By Rob Mahoney
May 14, 2014

(Andrew D. Bernstein/NBAE via Getty Images)Chris Paul defended Kevin Durant down the stretch of Game 4 but rarely in Game 5. (Andrew D. Bernstein/NBAE via Getty Images)

Chris Paul's defense on Kevin Durant dominated the discussion between the Clippers' Game 4 comeback and the Thunder's Game 5 rebound. Players and coaches of both teams were asked about the matchup. The phrase "brilliant coaching" was used in the framing of a question to Los Angeles' Doc Rivers. The topic consumed airtime, blog posts, Twitter timelines and column inches, both for its practical impact on the outcome of Game 4 and the intrigue of seeing a 6-foot superstar guard a near 7-foot superstar forward.

Then, with Game 5, the story went mute. It wasn't merely overshadowed by Tuesday's late drama and controversy; it was almost entirely absent from the game. Paul defended Durant for all of a few unremarkable possessions and never for any extended stretch. Rivers stayed true to his claim that the matchup had been born of desperation, a situational measure to address specific circumstances. He also communicated a certain playoff truth: The best-of-seven format may allow for tactical adjustment, but every game fundamentally remains its own unique ecosystem.

L.A.'s Game 4 success in defending Durant in the fourth quarter while the MVP was in the midst of a 40-point performance was more complex than Paul's reassignment, beginning with the crucial element of surprise. A top-heavy structure makes Oklahoma City's offense a bit inflexible. The Thunder rely so much on Durant and Russell Westbrook that any stall in their individual shot creation can lead to scoring ruts, a tendency that leaves Oklahoma City susceptible to a certain kind of matchup gambits.

Where Paul, Clippers went wrong in final possession of Game 5

If an opponent can create a situation in which Durant or Westbrook will go out of his way to bluntly attack a particular matchup, it can then position help defenders to deal with a small, controlled group of potential outcomes. A great player working independently of his teammates can be an easy target for defensive pressure, whether by the tilt of the entire team formation or through a more direct trap. The Clippers defaulted toward the latter in Game 4, which forced Durant to try to pass his way out of trouble and in the process illuminated the Thunder's problems with floor spacing. Some teams have an ingrained sense of where to be and what to do in freelance situations. Oklahoma City is not one of them, as was made all too apparent by the standstill clusters of players on the weak side of the floor where no Durant pass could reach them.

The Thunder did not quite understand how to proceed -- a deficit in situational awareness that helped the Clippers overcome a 16-point deficit in the fourth quarter. Extending the deliberate mismatch beyond that point, though, would be another matter entirely. Durant clearly knew, on some level, how the Thunder could create quality shots against the double team. With a day of practice and film, his teammates would know too. The spacing would be better. The sets would be cleaner. Scott Brooks would have prepared his team for the challenges that Paul and an incoming double team pose and a plan to work around them.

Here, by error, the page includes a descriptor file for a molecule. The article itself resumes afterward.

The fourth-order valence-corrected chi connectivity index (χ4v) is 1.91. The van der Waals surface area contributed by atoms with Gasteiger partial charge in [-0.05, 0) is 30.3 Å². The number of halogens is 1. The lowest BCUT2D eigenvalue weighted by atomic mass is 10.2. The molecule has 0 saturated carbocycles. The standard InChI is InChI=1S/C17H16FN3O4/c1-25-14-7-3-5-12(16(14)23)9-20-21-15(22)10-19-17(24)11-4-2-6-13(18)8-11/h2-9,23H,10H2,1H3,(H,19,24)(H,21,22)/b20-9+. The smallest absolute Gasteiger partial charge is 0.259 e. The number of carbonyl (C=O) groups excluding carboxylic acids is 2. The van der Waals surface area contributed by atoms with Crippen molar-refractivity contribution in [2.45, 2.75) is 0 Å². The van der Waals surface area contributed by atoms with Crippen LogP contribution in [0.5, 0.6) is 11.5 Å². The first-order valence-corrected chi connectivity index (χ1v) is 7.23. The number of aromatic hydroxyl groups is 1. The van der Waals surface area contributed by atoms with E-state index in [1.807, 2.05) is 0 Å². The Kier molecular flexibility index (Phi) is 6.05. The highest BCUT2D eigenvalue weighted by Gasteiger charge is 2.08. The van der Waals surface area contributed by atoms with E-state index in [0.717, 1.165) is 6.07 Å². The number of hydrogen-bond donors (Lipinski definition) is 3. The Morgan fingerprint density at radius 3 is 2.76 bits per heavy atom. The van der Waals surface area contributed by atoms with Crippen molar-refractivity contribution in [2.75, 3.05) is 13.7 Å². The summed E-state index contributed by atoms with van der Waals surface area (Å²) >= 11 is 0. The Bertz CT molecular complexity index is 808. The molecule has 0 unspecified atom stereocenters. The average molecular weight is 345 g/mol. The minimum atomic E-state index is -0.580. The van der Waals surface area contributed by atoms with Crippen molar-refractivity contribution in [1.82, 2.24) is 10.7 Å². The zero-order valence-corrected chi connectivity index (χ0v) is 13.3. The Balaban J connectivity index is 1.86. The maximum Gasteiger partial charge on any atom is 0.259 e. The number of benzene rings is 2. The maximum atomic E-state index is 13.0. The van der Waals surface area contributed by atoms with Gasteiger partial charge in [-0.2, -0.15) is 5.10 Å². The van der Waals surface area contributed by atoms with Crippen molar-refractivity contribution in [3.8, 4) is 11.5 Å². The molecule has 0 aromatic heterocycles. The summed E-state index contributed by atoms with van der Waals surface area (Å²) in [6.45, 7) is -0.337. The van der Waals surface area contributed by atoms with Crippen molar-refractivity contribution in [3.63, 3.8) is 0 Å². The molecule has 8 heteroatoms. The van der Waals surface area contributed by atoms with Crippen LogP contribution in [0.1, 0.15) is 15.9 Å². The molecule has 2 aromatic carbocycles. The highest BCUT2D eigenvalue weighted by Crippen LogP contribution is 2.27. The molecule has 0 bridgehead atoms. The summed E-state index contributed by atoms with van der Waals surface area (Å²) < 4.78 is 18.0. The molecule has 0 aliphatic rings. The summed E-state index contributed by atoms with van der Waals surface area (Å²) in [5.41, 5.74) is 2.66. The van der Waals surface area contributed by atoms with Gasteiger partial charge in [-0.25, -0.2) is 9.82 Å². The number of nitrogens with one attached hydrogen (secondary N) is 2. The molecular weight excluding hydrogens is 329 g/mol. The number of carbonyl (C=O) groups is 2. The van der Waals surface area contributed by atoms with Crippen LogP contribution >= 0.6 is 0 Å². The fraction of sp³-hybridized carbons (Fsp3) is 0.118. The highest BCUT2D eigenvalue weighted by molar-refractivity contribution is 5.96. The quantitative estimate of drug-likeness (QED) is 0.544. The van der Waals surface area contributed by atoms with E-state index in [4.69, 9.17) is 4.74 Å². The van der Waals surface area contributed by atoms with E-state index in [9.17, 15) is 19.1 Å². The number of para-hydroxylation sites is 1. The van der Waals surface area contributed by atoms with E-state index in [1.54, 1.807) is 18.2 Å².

You can see that very development on Durant's first touch against Paul in Game 5. Durant not only drives at one of the league's greatest thieves but he also eludes a Blake Griffin double team, gets into the paint and sets up Steven Adams for an easy score:

Paul was undeniably splendid against Durant in Game 4. He was physical and intruded in Durant's space. He was sharp in his instincts and quick on his feet. He was also aided by smart double teams and the benefit of catching the Thunder off-guard just as the pressure in the game reached its climax -- something that would not and could not happen again in Game 5. The notion of pitting Paul against Durant for a long period is untenable for many reasons (fatigue, inevitable foul trouble, etc.), but none more so than the diminishing returns of matchup play in general. Rivers scrambled the defense to keep his team alive and he succeeded. With that move made, though, he couldn't reasonably expect to manufacture that same advantage again by reproducing the same matchup. Such desperate tactical maneuvers are ephemeral. Though those devices may be based in sound strategic thinking, they are very much specific to their time, place and circumstance.

And so 6-7 forward Matt Barnes drew the task of defending Durant, both before and throughout the Thunder's Game 5 comeback. He did a fine job through fairly conventional coverage. Durant shot only 6-of-22 from the field, but he did finish with 27 points thanks to 3-of-6 shooting from three-point range and a 12-of-12 night at the free throw line. Paul, meanwhile, was largely occupied by Westbrook, for whom the Clippers have no other counter. Darren Collison and Jamal Crawford are hopeless against his explosions to the rim. Even Paul was without much recourse, as he was left trailing on many of Westbrook's 38 points.

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